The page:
New York County
Article 78 Proceeding
Petitioners Archibald Cox III and Meredith Mateo (collectively, “Petitioners”), bring this special proceeding seeking relief pursuant to NYCPLR Article 78 to vacate a Final Order issued by Respondent United States Equestrian Federation, Inc. (“USEF”) against Petitioners which found violations of USEF’s anti-doping rules, imposed fines, and suspended Petitioner Cox’s membership and right to participate in, observe, or attend any USEF competition. USEF’s Final Order against Petitioners is not supported by “substantial evidence” within the meaning of CPLR 7803(4) and should, therefore, be vacated. In the alternative, Petitioners request that the Court order a hearing to determine whether the scientific evidence upon which Petitioners’ violations were based has attained general acceptance in the relevant scientific community, as required under New York law.
Respondent USEF, the national governing body of the equestrian sport, prohibits its members from administering gamma-aminobutyric acid (“GABA”) (a naturally occurring substance) in horses shown at its competitions. The difficulty is since the substance is naturally occurring (endogenous to horses and humans), USEF’s ban on the introduction of GABA in excess of “natural” levels is fraught with scientific missteps. Significantly, the natural or endogenous level of GABA in horses is not yet scientifically known, as described below and in the Affidavit, Dr. Steven A. Barker filed herewith. The only peer-reviewed study of the topic to date concluded no such “normal” level exists in horses. To make matters worse, the testing protocol USEF used here (and which forms the only evidence USEF has) is not scientifically valid or accepted in the relevant scientific community. The alleged violations are based solely on these test results. USEF’s Final Order thus relied upon evidence failing to meet the requirements of bedrock New York law.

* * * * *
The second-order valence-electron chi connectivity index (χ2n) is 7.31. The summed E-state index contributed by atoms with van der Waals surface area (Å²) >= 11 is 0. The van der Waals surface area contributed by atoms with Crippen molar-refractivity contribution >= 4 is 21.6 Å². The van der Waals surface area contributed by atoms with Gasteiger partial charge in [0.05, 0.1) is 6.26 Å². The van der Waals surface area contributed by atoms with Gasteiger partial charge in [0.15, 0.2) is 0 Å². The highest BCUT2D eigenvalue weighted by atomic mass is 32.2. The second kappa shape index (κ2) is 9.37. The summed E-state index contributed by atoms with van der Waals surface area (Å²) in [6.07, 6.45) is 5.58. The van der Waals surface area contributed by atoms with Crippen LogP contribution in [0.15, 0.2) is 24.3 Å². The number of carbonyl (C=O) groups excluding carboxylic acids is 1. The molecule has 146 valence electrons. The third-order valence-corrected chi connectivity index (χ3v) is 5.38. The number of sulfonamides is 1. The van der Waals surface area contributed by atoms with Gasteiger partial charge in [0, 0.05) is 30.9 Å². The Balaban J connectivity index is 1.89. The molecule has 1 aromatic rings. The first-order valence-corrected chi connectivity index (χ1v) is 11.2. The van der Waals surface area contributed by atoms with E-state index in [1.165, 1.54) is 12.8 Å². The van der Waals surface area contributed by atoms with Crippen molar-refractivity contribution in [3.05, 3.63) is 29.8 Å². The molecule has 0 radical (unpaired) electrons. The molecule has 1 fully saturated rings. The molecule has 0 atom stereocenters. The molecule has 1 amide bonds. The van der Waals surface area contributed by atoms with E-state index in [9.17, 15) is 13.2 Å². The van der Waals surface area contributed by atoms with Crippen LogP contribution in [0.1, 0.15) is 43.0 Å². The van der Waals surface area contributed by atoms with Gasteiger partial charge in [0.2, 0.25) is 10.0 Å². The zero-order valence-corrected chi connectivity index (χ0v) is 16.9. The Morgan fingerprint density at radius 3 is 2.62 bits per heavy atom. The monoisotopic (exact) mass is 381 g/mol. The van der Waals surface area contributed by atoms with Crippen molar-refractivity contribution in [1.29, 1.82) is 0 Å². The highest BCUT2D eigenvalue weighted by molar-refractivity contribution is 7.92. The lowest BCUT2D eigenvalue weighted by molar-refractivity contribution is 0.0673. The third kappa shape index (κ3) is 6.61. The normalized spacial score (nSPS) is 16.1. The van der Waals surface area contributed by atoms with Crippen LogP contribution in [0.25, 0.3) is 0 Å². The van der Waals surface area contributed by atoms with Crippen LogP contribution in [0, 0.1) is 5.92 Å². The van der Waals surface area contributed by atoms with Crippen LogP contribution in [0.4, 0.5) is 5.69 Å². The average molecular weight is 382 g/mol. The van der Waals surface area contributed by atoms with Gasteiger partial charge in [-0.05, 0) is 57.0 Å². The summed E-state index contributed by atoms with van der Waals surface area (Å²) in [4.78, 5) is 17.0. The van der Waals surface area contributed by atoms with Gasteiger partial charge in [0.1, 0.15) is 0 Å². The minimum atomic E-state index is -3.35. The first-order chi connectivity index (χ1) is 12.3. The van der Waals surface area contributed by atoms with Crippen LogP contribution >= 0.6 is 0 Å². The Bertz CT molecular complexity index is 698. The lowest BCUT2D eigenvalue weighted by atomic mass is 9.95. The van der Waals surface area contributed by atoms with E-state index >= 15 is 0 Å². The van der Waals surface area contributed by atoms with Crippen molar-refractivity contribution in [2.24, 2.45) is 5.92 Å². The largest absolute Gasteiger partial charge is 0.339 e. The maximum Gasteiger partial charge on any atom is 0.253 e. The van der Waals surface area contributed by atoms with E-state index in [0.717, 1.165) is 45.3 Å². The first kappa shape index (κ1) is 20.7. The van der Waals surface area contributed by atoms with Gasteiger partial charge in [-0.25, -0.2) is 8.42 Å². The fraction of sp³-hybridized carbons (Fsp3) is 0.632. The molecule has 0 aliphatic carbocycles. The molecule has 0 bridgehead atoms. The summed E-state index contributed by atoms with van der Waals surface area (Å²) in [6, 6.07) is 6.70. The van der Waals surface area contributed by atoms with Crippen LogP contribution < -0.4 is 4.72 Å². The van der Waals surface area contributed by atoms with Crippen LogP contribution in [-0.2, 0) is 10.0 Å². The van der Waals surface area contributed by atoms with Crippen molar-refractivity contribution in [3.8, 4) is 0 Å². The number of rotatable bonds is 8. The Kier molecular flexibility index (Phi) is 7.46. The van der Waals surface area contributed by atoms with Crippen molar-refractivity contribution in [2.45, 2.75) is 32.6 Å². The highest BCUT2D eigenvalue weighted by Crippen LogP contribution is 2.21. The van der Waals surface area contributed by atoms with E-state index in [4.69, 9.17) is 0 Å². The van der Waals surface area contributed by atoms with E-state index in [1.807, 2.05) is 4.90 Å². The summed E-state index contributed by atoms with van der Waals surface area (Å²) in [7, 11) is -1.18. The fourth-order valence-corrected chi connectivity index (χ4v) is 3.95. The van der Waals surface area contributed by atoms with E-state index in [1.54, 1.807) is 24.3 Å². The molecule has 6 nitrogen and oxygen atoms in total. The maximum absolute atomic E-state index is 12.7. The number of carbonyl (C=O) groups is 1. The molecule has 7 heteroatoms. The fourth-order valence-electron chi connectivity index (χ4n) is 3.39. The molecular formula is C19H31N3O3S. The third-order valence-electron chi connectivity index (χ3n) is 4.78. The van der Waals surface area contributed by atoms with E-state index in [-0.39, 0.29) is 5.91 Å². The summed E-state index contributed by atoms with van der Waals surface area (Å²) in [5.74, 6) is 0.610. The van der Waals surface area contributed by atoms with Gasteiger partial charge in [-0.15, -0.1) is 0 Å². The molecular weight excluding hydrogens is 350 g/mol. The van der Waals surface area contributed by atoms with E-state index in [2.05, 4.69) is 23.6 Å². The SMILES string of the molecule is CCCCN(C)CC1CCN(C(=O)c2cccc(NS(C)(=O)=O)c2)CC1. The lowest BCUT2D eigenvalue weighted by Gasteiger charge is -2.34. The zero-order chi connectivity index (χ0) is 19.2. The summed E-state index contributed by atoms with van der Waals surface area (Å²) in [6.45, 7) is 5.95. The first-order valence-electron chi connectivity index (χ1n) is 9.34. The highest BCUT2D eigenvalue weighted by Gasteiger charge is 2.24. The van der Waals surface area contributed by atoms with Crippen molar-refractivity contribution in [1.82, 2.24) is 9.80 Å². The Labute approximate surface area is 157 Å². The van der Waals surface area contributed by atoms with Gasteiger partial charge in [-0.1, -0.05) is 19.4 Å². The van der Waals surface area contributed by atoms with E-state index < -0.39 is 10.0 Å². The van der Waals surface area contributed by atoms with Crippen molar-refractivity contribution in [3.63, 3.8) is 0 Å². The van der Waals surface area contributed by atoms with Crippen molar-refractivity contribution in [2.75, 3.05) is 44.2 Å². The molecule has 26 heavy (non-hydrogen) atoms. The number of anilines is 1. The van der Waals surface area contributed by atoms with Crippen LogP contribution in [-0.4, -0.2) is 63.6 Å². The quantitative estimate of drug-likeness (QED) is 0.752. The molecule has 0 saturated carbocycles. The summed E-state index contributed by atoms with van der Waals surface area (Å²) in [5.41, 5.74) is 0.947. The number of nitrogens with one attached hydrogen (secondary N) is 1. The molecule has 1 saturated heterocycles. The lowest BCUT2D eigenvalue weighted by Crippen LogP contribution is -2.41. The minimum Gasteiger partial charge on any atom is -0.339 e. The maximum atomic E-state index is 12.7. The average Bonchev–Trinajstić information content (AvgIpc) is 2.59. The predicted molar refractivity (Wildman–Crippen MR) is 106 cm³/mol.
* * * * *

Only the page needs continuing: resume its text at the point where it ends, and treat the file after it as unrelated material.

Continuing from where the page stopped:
On August 20, 2015, USEF found that two of its members – Petitioners Cox (a horse trainer) and Mateo (a horse owner) – violated this GABA ban based solely on the results of a novel and unproven testing protocol that purported to show elevated levels of GABA in Petitioners’ show horse, Cartaire. Because the reliability of USEF’s GABA protocol is belied by several scientific red flags, and it has not been validated or accepted by any expert outside of USEF, the Final Order at issue is not supported by “substantial evidence” within the meaning of CPLR 7803(4), and should, therefore, be vacated. USEF has no other evidence.
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View Full USEF v Jenkins Transcript (only on HorseAuthority.co)
July 2016 – Court finds for USEF